“We must never forget that part of the purpose behind the war and genocide in Bosnia was to destroy not only people, but also memory, culture and dialogue. This production and the people who perform it stand as testament to the power of both community and theatre to transcend hatred and death and find life and love in new places.” —Dr. Ben Moore

The Dance for Life
In South St. Louis, there is a restaurant nestled between South Grand and Chippewa streets, anchored among the rows of small brick homes that characterize the neighborhood. Called Grbic, the restaurant has become a meeting place for the Bosnian community, a place to dine, of course, but also a place to celebrate — a banquet space hosts countless parties, weddings and events each year. It is an anchor for that community, which settled in this area of St. Louis beginning nearly 25 years ago.

For Mustard Seed Theatre’s Deanna Jent and Adam Flores, both professors of theatre at Fontbonne, Grbic is also the starting point for an original new play Jent wrote and Flores directed called “Bosnian/American: The Dance for Life.” There, they first introduced the play’s concept to the Bosnian community. And there, the play itself is set and was performed this spring during opening weekend, with subsequent productions on Fontbonne’s campus taking place on a nearly exact stage reproduction.

“The idea is that this is the beginning of a relationship that we will continue,” Flores said of Mustard Seed’s connection with the St. Louis Bosnian community.

“As we continue to do projects for and with this group, we hope that this will open our eyes to plays that we didn’t even know about,” Jent added. “It becomes an integration.”

Now that Mustard Seed has worked with the Bosnian-Americans of St. Louis, she and Flores want the people and histories they’ve encountered to meld into the very fabric of the theatre company.

“It’s the same way Fontbonne integrates its international students,” said Flores, a 2007 Fontbonne theatre graduate. “They start out as international but eventually, they simply become part of the student body.”

The play originated when Mustard Seed decided to expand the breadth and depth of the stories the company tells. Flores, who earned a master’s degree from Baylor University in Waco, Texas, brought back to St. Louis his experiences with community engaged theatre,a concept through which a theatre company collaborates with a specific community to tell a story. Mustard Seed’s performances already regularly grapple with issues of faith and social justice. Engaging a local community takes this mission a step further.

“What community do we want to focus on and how uniquely positioned are we to tell their story?” Flores recalled asking. The answer was directly in front of them. “All of Ben Moore’s connections with the Bosnia Memory Project made it possible for us to begin to do our work.”

Jent, who is Mustard Seed’s artistic director, and Flores held “story circles” and hosted coffee hours, where Bosnian-Americans could come and talk about their experiences. They pulled from the archives of the Bosnia Memory Project, and they read countless news articles and first-hand accounts of war, immigration, assimilation and experience. And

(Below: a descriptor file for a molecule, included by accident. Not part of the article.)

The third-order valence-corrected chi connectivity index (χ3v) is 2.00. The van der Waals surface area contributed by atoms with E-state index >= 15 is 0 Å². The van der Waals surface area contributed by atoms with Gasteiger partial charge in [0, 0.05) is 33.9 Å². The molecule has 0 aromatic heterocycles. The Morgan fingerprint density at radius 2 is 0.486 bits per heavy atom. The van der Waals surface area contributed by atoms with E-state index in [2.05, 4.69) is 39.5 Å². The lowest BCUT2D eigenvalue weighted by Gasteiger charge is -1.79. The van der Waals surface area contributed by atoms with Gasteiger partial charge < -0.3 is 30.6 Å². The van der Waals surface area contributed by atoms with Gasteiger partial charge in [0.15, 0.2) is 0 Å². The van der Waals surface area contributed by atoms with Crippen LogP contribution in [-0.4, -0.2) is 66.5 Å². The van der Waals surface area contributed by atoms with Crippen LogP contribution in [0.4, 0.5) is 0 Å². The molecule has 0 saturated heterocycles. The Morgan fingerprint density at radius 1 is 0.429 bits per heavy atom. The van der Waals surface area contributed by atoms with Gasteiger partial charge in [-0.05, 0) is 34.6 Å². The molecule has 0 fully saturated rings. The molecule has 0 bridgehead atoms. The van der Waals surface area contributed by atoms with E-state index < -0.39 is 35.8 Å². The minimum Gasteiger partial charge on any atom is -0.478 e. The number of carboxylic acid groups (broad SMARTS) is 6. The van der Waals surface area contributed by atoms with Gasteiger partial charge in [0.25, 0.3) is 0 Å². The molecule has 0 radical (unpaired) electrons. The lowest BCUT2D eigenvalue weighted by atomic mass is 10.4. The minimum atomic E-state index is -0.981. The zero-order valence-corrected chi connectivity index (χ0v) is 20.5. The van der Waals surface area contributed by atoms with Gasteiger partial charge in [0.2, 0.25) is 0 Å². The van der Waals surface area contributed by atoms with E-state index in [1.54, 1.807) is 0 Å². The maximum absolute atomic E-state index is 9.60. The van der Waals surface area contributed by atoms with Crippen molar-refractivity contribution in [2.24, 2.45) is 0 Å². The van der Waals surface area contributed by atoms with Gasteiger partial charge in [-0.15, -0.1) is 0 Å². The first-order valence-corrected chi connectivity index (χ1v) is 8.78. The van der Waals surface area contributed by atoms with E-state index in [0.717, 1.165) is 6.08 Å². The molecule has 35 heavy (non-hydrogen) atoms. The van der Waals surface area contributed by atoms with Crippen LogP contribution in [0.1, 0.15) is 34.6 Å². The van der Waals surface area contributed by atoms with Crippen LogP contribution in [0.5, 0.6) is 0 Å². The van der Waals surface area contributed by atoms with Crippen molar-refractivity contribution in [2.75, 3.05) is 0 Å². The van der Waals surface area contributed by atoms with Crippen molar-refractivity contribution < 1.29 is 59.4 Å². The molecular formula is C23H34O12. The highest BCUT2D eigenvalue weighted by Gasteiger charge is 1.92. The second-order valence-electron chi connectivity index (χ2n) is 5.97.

once the play was written, they also held community auditions, hiring Bosnian-Americans alongside veteran actors for a variety of roles within the production.

“Usually when I write something, I have all of the material beforehand,” said Jent, whose original play, “Falling,” was produced off-Broadway in 2012. “For this project, I didn’t have enough information until the end of December. I needed a script by Jan. 15. This play is truly the spirit of all of the stories we heard.”

One of those stories was that of Arnela Bogdonic, Fontbonne’s residence hall director, born in Slovenia and raised in Detroit. She joined the Fontbonne community in the fall of 2015 and soon became part of the Peace and Justice Committee on campus, where she met Flores. Never before had she acted in a stage play, but when Flores suggested she try it, she took a chance.

“I tell my students to do more than they can,” she said. “I wanted to try something new and help out my buddy Adam.”

As she became more familiar with the play and her own character, Mirsada, she began seeing similarities between the stories featured and her own. When the character of Ariyana faces discrimination because of her father’s religion in the play, Bogdonic likens it to a similar experience that occurred in her own childhood. When the immigrants grapple with their Bosnian-American identity, she understands their struggle.

“Growing up, we never talked about it,” Bogdonic said. “I think my parents wanted to protect us from prejudices. I didn’t fully understand until I was 13 or so, and then it blew my mind — I was essentially a refugee in this country.”

It is this dual identity — heritage in one country, coming-of-age in another — that Jent and Flores explored in the “Dance for Life,” and perhaps more importantly, introduced to wider audiences.

“We must never forget that part of the purpose behind the war and genocide in Bosnia was to destroy not only people, but also memory, culture and dialogue,” wrote Moore as an introduction to the play. “This production and the people who perform it stand as testament to the power of both community and theatre to transcend hatred and death and find life and love in new places.”